It would be nice, I’ve said before, if an index existed that would take people from their problem—for example, “How do I make this fieldset in this form accessible?”—to the information the W3C has already gathered about solving that problem. But in developing an argument for that index here, I discovered something I hadn’t noticed before: There are no anchors that allow me to point to the documented techniques that demonstrate success (sufficient techniques, as the W3C calls them), success under given conditions (advisory techniques), or failure (failures) to achieve an accessible result in a specific situation.

    So I would have to re-create all that content to make the index work. (At the same time, I would edit it for readability as well as usability.)

    Even though this has turned out to be more work than I had thought, that’s not the barrier I’ve run up against. Instead, my progress has been impeded by the attitude, “Developers just want a checklist, and accessibility isn’t a checklist.”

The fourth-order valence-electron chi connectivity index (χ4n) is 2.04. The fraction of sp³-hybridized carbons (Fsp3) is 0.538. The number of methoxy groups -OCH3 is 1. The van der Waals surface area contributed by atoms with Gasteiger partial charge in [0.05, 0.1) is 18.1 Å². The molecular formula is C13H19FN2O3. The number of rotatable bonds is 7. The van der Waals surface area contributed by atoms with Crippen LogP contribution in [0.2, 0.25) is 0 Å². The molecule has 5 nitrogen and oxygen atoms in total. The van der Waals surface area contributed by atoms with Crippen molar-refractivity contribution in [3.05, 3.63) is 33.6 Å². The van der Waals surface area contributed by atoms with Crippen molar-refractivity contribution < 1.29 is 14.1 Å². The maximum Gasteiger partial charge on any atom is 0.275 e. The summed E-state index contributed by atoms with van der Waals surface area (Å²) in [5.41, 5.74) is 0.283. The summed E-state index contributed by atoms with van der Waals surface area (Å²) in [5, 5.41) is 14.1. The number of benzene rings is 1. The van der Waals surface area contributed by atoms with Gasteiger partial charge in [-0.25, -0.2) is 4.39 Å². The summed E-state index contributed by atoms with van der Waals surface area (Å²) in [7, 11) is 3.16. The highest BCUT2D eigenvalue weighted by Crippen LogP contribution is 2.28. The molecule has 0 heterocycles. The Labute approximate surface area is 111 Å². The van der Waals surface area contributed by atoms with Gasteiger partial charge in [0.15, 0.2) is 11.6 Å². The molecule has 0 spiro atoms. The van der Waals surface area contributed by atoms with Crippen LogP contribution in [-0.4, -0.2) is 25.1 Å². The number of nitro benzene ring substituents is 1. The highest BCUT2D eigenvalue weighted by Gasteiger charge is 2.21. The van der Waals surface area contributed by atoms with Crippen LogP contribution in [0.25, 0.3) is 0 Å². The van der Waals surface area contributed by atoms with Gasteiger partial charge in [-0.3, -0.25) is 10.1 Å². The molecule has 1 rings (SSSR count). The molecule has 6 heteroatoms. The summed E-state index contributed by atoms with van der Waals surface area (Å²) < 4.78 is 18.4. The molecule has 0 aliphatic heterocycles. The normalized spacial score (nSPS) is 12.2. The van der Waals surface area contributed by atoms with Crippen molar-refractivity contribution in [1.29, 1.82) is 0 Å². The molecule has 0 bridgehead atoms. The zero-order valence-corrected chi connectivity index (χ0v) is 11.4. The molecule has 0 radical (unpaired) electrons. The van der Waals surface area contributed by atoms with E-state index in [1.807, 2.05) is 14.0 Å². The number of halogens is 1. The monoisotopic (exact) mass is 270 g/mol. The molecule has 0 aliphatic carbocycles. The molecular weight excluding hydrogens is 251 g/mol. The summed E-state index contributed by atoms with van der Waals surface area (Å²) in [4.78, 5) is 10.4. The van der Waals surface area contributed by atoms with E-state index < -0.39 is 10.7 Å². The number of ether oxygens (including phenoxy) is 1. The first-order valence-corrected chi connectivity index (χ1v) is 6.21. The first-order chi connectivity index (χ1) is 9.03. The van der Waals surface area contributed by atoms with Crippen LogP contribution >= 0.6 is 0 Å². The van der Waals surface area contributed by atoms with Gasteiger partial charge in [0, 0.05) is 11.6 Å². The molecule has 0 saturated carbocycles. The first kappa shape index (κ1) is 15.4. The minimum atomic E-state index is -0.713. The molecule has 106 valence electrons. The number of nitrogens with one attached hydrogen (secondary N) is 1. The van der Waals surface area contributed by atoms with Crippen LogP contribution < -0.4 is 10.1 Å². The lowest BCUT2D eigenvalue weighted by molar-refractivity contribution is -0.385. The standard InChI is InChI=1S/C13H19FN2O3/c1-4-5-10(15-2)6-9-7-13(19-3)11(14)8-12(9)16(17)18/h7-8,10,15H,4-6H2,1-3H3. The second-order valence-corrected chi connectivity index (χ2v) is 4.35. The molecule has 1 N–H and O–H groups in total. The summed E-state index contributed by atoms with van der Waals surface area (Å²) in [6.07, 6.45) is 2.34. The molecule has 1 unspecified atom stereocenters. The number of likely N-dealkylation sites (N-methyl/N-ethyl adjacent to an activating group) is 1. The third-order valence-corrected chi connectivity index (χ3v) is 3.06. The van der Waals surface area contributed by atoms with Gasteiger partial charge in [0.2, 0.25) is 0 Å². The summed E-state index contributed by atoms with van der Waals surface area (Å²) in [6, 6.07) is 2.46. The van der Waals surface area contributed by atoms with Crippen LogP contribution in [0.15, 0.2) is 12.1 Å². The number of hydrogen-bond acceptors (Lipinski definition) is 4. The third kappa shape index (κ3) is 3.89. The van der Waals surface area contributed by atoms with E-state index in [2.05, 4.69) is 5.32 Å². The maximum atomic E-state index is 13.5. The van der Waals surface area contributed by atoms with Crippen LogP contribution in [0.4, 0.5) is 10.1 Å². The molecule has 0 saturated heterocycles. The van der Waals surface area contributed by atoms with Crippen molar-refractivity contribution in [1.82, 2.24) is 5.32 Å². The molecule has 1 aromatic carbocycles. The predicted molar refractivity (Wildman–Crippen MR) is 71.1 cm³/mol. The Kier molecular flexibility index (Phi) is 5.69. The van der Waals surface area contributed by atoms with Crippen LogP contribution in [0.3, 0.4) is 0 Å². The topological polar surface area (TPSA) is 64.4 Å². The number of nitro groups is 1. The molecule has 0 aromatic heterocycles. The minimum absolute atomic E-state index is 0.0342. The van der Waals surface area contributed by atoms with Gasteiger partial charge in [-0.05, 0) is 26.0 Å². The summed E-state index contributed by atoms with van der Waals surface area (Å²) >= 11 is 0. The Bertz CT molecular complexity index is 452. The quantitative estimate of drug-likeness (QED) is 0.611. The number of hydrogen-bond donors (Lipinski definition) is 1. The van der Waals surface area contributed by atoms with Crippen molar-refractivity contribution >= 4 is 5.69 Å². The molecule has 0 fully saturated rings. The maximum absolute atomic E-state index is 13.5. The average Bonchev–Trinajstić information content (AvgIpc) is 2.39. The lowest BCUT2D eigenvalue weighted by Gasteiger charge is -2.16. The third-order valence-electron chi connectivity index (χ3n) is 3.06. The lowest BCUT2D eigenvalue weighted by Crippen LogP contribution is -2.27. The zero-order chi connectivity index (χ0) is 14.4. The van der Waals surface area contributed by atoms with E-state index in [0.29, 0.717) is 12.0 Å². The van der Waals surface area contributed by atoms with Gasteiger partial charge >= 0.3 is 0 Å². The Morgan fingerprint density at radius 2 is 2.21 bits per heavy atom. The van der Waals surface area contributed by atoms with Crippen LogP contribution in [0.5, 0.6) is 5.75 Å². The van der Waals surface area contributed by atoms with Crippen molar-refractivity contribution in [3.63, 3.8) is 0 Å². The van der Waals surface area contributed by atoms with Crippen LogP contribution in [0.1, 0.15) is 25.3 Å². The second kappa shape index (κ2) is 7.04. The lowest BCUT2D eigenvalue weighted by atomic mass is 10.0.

With the unstated conclusion being that accessibility is a thorough understanding of the guidelines as organized on the website of the W3C.

    As you rightly point out, accessibility is neither. Accessibility is an application, a fieldset in a form, a PowerPoint presentation, or even just an html page that is usable to everyone and as usable to people with disabilities as it is to everyone else.

    And so I must conclude that WCAG 2.0 and all its supporting materials are inaccessible. They’re navigable, but they cannot be used by the audience who must put them into effect—that is, the people who produce and present information by means of electronic media.

    And as I tell my co-workers, if it isn’t usable, it can’t be accessible.